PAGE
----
UK Daily Mail
Monday, Nov 3, 2008
Gordon Brown’s tax raid on pension funds has snatched £17,000 from every worker’s retirement pot, research says today.
Yet the value of public sector schemes – funded by taxpayers – has soared to an astonishing £1trillion.
Opposition MPs, business chiefs and campaigners demanded an investigation into the growing ‘pensions apartheid’.
The report, The UK Pensions Crisis, is the work of the TaxPayers’ Alliance and Terry Arthur, a fellow of the Institute of Actuaries.
(Article continues below)
It says Mr Brown’s decision in 1997, when he was Chancellor, to axe tax relief on dividends paid to pension funds has cost private occupational schemes £175billion.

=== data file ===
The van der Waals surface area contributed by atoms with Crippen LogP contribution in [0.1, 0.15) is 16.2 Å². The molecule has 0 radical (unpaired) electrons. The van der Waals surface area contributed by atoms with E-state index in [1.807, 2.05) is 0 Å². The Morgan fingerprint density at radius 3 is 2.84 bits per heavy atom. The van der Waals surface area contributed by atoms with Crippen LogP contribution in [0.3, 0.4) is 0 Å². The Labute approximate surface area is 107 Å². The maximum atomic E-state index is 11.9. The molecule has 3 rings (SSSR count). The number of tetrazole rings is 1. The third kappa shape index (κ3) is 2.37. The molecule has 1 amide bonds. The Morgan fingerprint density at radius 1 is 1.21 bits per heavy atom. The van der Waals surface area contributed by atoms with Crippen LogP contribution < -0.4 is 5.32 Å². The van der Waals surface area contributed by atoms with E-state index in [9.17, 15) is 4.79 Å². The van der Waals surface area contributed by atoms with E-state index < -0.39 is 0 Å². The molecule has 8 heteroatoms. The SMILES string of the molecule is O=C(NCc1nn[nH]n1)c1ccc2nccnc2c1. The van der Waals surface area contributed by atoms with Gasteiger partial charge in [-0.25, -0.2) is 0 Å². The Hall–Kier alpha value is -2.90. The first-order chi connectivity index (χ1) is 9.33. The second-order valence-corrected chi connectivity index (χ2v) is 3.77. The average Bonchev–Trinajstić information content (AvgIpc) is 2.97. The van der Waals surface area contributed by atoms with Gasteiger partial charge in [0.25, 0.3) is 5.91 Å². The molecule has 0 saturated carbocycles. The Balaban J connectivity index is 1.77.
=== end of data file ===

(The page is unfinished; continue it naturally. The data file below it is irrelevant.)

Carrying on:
This amounts to £16,600 for each of the 10.5million retirement pots of current workers. If the pensions being paid to retired staff are taken into account, it is still an average deficit of £6,000.
Mr Brown’s decision forced companies to make up massive shortfalls and began the decline of final salary schemes.
The number of members of private sector schemes has fallen from 6.1million in 1995 to 3.6million last year. At that rate, says the report, there will be no paying-in members of occupational schemes within 12 years.
This article was posted: Monday, November 3, 2008 at 5:19 am